Thoughts On The Game: The Luis Scola Show

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Luis Scola scored 44 points against the Nets last night.  Let me repeat that, Luis Scola scored 44 points against the Nets last night.  Despite Chuck Hayes starting the game at center, he only played 10 minutes, and when Hayes wasn’t on the court Scola is the player who slid to the 5 spot.  With Brook Lopez struggling with foul trouble throughout the game (only played 37 minutes and had to sit during a key 2 minute chunk in the fourth quarter when the Rockets went on a 7-0 run), Scola was able to out-work the rest of the Nets undersized frontcourt and get his baskets in the lane.  As he started to hit his shots, and as he started to see the ball go in, he got more comfortable.  He ended up taking 25 shots, and making 20 of them.  I don’t think a Net has made 20 shots in a game all year.  Lopez’s foul trouble effected Scola on the other side of the court.  When Brook was in, they worked it inside against the undersized Scola and it was effective.  Pounding it inside against Scola probably would have been able to wear him down and possibly got him in foul trouble, limiting his chances.

Even with Scola going off for 44, the Nets were still in this ballgame late.  After Jarvis Hayes hit a three pointer with about nine minutes left, the Rockets lead was cut down to two points, 87-85.  The next three possessions for the Nets were a bad shot, a turnover, and another bad shot, and just like that the Rockets’ lead stretched out 9 points, 94-85.  Some of it had to do with Brook being out (he re-entered the game after this run and instantly got an easy bucket in the post), but this is starting to become a trend with the Nets.  They work to get a game close late against a solid team, and then when it comes down to a key possession, they just lose their mind.  Friday night in OKC, the Nets were down for with about a minute thirty left.  Jarvis Hayes rushed a three and didn’t even hit the rim.  Last night, the lead was two points and Terrence Williams made a bad pass that I haven’t seen him make since his struggles early in the year.  I don’t know if it is the pressure of trying to get past this record, but the Nets just lose their mind when the game is close late.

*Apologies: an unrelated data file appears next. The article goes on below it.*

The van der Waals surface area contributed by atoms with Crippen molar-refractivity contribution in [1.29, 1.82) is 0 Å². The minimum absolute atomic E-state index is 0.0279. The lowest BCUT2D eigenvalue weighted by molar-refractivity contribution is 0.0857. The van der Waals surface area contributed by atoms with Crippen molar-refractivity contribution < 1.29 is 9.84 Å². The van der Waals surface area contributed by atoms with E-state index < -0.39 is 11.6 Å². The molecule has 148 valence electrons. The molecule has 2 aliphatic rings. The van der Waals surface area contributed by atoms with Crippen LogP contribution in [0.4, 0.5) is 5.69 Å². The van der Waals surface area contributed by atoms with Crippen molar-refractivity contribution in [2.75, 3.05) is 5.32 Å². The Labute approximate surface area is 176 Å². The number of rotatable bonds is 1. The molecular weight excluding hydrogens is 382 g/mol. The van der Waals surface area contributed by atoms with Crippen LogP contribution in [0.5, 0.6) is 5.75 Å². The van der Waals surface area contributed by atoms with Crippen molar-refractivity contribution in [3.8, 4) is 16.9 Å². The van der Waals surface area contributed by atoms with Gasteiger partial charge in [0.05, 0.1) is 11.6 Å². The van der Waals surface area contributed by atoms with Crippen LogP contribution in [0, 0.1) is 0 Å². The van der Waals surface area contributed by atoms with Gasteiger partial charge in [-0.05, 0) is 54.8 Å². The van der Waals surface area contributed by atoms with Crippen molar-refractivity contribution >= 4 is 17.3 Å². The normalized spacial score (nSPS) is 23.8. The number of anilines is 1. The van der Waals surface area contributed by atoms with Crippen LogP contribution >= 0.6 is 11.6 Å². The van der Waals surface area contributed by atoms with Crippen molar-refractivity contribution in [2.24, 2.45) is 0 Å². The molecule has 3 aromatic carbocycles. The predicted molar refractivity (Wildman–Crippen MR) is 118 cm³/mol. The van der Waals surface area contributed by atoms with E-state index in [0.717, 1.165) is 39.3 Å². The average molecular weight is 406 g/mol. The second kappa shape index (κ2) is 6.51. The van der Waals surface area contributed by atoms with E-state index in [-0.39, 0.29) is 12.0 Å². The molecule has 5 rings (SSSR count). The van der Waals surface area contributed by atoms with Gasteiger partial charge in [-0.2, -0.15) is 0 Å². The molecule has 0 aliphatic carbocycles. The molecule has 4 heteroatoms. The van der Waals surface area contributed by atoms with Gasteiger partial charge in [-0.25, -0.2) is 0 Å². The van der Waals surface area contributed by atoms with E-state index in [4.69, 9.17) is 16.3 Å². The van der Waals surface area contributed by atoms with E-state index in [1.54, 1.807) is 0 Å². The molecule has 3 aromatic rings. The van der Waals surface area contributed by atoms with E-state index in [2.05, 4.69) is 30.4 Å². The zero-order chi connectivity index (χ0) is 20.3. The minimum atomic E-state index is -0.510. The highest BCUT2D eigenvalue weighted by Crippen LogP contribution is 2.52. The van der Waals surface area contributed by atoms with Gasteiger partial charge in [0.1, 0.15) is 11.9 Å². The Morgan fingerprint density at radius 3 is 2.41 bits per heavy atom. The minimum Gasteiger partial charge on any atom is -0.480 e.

Speaking of Terrence Williams, the start Terrence Williams movement is gaining some steam (it is almost as popular as the trade Terrence Williams movement from the early part of the year), and I have to agree with the guys calling for T-Wiill to start.  However, you can see why Kiki is having him come off the bench.  For one, if T-Will starts and they bring in Trenton Hassell off the bench, the Nets second unit weakens tremendously.  The Nets’ second unit gets killed as it is, you take Terrence Williams out of that second unit, and it is even worse.  Also, there are guys in this league who are good in limited amount of minutes.  Maybe Kiki and the coaching staff believe that Terrence Williams at 35-40 minutes isn’t as effective as Terrence Williams at 25-30 minutes.  They have evidence of this.  Remember the beginning of the year, where Terrence was playing 40 minutes a game?  He wasn’t nearly as effective as he is now.  Some more thoughts after the jump.

  • Courtney Lee looks like he finally shook the hand injury.  After 2 games where he struggled, Lee went 10-14 from the field (including 3-4 from three) for 24 points.  He just looks competent and calm out on the court, I know he struggled for most of the year, but he is starting to show the consistency most people were hoping for.  Maybe he is finally developing into the player Rod Thorn saw him being when he made that trade.
  • I don’t know if it is because Brook complains about a lot of calls and has poor body language, but he gets the most amount of “iffy” calls called on him that I have seen this year.  Last night, Brook was running up the court as Devin Harris crossed over behind him.  Brook didn’t stop, but it didn’t even look like he was trying to set a screen.  This happens like 20 times a game, every game, for every team.  And Brook Lopez got called for his 5th foul on it.
  • Kris Humphries still continues to struggle on the offensive end.  While he brings great defensive energy and playmaking ability on that end, I am starting to see why the Mavs were willing to give him up to get Eduardo Najera.
  • After struggling all year from the three point line, the Nets have become pretty effective from there.  You have Hayes hitting, you have Lee hitting, and also Terrence Williams is starting to hit from behind the three point line.  The Nets shot 60% on 15 attempts last night.  That is pretty damn impressive.

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